Archive for the ‘Sexual Assault’ Category
May 6th, 2015 at 7:01 am
Sex offenses are some of the most difficult types of crimes to defend. While juries and the public are willing to consider most criminal defendants to be innocent until proven guilty, and while they are supposed to do this in sex cases, often they are unable to do so. This is particularly true when the alleged victim of the offense is a child, as most people do not understand the reality that children can be easily led to make false or inaccurate allegations. That is why it is so important that when you are facing charges for a sex offense that you obtain the help of a criminal defense attorney who is experienced with defending this type of offense. There are many different types of sex offenses one can be charged with in Illinois, so it is important for you to understand exactly what it is you are being accused of having done.
Criminal Sexual Assault
Criminal sexual assault is a felony sex offense in Illinois. A person commits this offense if he or she commits an act of sexual penetration and one of the following four statements is true:
- He or she used force or the threat of force;
- He or she knew that the alleged victim was unable to understand the nature of the sexual act or was unable to give knowing consent;
- He or she is a family member of the alleged victim and the alleged victim is under the age of 18; or
- He or she is 17 years old or older, the alleged victim is between the ages of 13 and 18, and the accused holds some sort of position of power or authority over the alleged victim.
Aggravated Criminal Sexual Assault
Aggravated criminal sexual assault is another more serious felony sex offense in Illinois. This crime requires that the accused commit criminal sexual assault and that one of a list of aggravating factors is present. This aggravating factors include:
- That the accused displayed, used, or threatened to use a dangerous weapon other than a firearm, or that the accused displayed, used, or threatened to use some other object that would lead the alleged victim to reasonably believe that it was a dangerous weapon;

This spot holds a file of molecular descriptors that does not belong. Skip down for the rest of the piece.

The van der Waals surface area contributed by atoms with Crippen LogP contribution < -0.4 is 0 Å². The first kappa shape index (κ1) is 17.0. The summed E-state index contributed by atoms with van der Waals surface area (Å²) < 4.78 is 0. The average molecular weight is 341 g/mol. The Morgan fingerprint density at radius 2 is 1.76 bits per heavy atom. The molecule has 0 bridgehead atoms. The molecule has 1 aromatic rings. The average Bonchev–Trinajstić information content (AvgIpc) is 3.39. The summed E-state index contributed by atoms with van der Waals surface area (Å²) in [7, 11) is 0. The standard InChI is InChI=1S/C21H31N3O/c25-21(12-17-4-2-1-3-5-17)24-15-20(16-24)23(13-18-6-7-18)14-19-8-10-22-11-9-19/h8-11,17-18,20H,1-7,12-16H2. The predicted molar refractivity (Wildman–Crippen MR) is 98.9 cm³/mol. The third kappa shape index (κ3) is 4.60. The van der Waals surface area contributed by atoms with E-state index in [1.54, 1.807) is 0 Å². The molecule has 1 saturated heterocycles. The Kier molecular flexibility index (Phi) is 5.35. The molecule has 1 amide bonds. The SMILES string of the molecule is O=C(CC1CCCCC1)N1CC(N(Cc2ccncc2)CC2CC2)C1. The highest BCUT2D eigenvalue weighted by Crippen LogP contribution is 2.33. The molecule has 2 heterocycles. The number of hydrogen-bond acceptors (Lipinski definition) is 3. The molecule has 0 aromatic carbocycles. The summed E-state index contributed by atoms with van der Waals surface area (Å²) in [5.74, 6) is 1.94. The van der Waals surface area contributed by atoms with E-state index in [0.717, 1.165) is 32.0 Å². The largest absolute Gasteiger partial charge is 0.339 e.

- That the accused caused great bodily harm to the alleged victim.
- That the accused acted in some way that threatened or endangered either the life of the alleged victim or the life of some other person;
- That the accused committed the assault while committing or trying to commit some other felony;
- That the alleged victim of the sexual assault is age 60 or older;
- That the alleged victim of the sexual assault is a physically disabled person;
- That the accused drugged the alleged victim without the alleged victim’s consent or by threat or deception;
- That the accused was armed with a firearm;
- That the accused personally fired a firearm during the commission of the assault; or
- That the accused personally fired a firearm during the assault and that the firing of the firearm caused great bodily harm, permanent disability, permanent disfigurement, or death.
There are two other ways to commit aggravated sexual assault. The first happens where the accused is under 17 years old and he or she commits an act of sexual penetration with a person under nine years old or uses force or the threat of force to engage in an act of sexual penetration with a child between the ages of nine and 13. The other type of aggravated sexual assault happens where a person commits an act of sexual penetration with an alleged victim who is severely or profoundly intellectually disabled.
Call the Law Offices of Christopher M. Cosley
If you or someone you love has been charged with a sex offense, you need the assistance of an experienced Rolling Meadows criminal defense attorney. Call the Law Offices of Christopher M. Cosley today at (847)394-3200 for a consultation on your case.
April 28th, 2015 at 5:21 am
When you are charged with a sex offense you need the help of a criminal defense attorney who is experienced with defending this type of offense. Because of the unique types of evidence that are often used in cases involving allegations of sex crimes, these cases often require specialized knowledge. Additionally, these cases often hinge on the testimony of the victim more than any other type of case, meaning you need an attorney who knows how to handle victims in court. There are a whole host of different sex crimes charges in Illinois, and each of them has slightly different requirements in order for one to be found guilty. One such charge is predatory criminal sexual assault of a child, a serious allegation that carries significant penalties upon conviction.